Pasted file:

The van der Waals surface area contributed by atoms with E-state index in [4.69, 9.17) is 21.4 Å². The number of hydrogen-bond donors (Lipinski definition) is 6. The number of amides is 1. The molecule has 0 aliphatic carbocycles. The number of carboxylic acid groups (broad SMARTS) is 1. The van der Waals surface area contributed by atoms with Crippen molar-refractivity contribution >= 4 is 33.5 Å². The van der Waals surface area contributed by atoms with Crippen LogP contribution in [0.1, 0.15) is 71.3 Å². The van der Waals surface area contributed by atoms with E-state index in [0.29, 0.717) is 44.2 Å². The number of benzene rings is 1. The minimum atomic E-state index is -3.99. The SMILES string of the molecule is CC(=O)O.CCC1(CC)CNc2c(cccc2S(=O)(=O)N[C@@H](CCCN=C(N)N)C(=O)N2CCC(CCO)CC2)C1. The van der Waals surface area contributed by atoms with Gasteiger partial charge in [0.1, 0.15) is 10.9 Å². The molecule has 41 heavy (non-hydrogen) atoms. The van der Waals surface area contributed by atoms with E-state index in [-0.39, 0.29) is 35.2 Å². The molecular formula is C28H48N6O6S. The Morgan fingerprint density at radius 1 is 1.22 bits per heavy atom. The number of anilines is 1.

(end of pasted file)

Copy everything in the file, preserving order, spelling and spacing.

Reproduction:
The van der Waals surface area contributed by atoms with E-state index in [4.69, 9.17) is 21.4 Å². The number of hydrogen-bond donors (Lipinski definition) is 6. The number of amides is 1. The molecule has 0 aliphatic carbocycles. The number of carboxylic acid groups (broad SMARTS) is 1. The van der Waals surface area contributed by atoms with Crippen molar-refractivity contribution >= 4 is 33.5 Å². The van der Waals surface area contributed by atoms with Crippen LogP contribution in [0.1, 0.15) is 71.3 Å². The van der Waals surface area contributed by atoms with E-state index in [0.29, 0.717) is 44.2 Å². The number of benzene rings is 1. The minimum atomic E-state index is -3.99. The SMILES string of the molecule is CC(=O)O.CCC1(CC)CNc2c(cccc2S(=O)(=O)N[C@@H](CCCN=C(N)N)C(=O)N2CCC(CCO)CC2)C1. The van der Waals surface area contributed by atoms with Gasteiger partial charge in [0.1, 0.15) is 10.9 Å². The molecule has 41 heavy (non-hydrogen) atoms. The van der Waals surface area contributed by atoms with E-state index in [-0.39, 0.29) is 35.2 Å². The molecular formula is C28H48N6O6S. The Morgan fingerprint density at radius 1 is 1.22 bits per heavy atom. The number of anilines is 1.